By: Angie Martin
As a little girl born and raised in Kentucky, I was surrounded by the beauty of green grass, rolling hills, farms and beautiful horses.
As a child, I often visited one of my best friends, Lori Kidwell. I always loved being at her house, as it smelled of a sweetness that only her mother could achieve. What I remember most are the many wedding cakes that bore Mrs. Kidwell’s artistic signature. In my mind, there were no other cake bakers like her. Little did I know that Geraldine Kidwell would continue on this path and become a Master of the art. Her cakes are not ”just cakes”. Between her 45 years of practice and becoming a sugar art expert, any cake designed, baked and decorated by her would be considered a masterpiece!
A brief and very impressive history of Mrs. Kidwell proves her being a member, as well as serving on the Board of Directors for the ICES, International Cake Exploration Societé. She has written five ”how-to” books, many magazine articles and was a Food Network judge for the Elvis birthday show!
Back in 2011, Mrs. Kidwell, her best friend, Leigh Sipe and Linda Shonk, created a LIFE-SIZE cake for The World Equestrian Events that took place in Lexington, KY. Yes! You read it correctly. A life-size cake of a horse! Two years later, they recreated the same cake for the International Cake Convention. The second time was not for consumption and was sculpted from two inch layers of styrofoam on the same frame with the same specifications.
Now just hold on, I’m getting to the ”sweet spot” of the story.🐴
I’m sure you’re all wondering how in the world they did this and how much of each ingredient was used to make this life-size horse! I knew you would be curious, just like I was. So, here ya go. All of our mutual questions answered.
To construct the frame it took:
Three sheets of 3/4 inch plywood, five 1/2 x 36 all thread rods, 4 1/2 sheets of foam core board, four wheels, 1/2 inch nuts, bolts and washers and green outdoor carpet for the base.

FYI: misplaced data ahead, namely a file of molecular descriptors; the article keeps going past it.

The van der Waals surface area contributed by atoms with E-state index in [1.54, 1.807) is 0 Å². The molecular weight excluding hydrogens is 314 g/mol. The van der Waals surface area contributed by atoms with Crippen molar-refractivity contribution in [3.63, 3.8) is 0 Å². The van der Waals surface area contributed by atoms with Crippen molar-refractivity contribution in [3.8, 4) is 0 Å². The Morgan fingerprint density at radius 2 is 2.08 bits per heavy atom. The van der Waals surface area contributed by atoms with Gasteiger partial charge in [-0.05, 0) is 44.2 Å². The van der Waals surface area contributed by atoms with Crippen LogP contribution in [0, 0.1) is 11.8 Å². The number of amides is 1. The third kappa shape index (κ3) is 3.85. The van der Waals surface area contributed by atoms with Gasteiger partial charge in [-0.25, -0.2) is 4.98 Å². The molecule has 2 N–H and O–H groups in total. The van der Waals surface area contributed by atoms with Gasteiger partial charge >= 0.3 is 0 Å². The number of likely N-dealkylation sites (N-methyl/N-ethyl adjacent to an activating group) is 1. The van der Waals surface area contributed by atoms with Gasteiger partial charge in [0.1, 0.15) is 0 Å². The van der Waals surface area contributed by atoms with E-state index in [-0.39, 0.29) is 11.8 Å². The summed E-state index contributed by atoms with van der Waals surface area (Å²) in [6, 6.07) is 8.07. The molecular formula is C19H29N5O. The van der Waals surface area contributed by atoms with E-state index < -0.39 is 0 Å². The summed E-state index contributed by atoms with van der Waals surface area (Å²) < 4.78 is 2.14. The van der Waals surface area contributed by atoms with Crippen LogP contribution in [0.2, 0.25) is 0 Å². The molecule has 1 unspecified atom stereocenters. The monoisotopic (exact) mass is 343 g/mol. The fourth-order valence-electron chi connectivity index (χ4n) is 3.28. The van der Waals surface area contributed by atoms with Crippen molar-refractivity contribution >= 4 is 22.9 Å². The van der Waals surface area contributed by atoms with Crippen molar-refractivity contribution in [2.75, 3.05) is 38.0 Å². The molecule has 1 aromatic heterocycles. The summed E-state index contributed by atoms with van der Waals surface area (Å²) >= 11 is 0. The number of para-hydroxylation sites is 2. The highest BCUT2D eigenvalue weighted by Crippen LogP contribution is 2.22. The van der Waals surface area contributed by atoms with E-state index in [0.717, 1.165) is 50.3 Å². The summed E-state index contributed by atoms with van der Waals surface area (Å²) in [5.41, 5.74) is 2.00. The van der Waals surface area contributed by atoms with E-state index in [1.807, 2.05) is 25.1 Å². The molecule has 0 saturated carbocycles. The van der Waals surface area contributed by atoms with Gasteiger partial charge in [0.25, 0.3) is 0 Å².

To construct the cake it took:
Ten batches of black royal icing, 350 pounds of flour and sugar, 927 eggs, 90 pounds of margarine, 390 cups of water, five pounds of fondant, ten pounds of Choco pan fondant, one pound of isomalt and 15 pounds of black licorice laces.
Buttercream was the delicious frosting of choice. It took 320 pounds of powdered sugar, 135 pounds of shortening, 21 gallons of water and 70 pounds of chocolate.
Additional ingredients were five boxes of Rice Krispies, five bags of marshmallows and two pounds of butter. The rose blanket was made of 300 large, red gum paste roses.
The body as constructed of 20-inch square cakes stacked like wedding cakes with boards and supports between every two layers. The eyes were sculpted from isomalt and the tail and mane were made from black licorice. The total weight of the horse alone was 1000 pounds!!! Now THAT’S a cake!
So, whether you’re a cake lover or equine lover, either way, this story is pretty damn sweet! I’d like to thank Geraldine Kidwell for providing all of this delicious information and for the photos taken by Stringer Photography. Mrs. Kidwell, may we share many more lovely memories.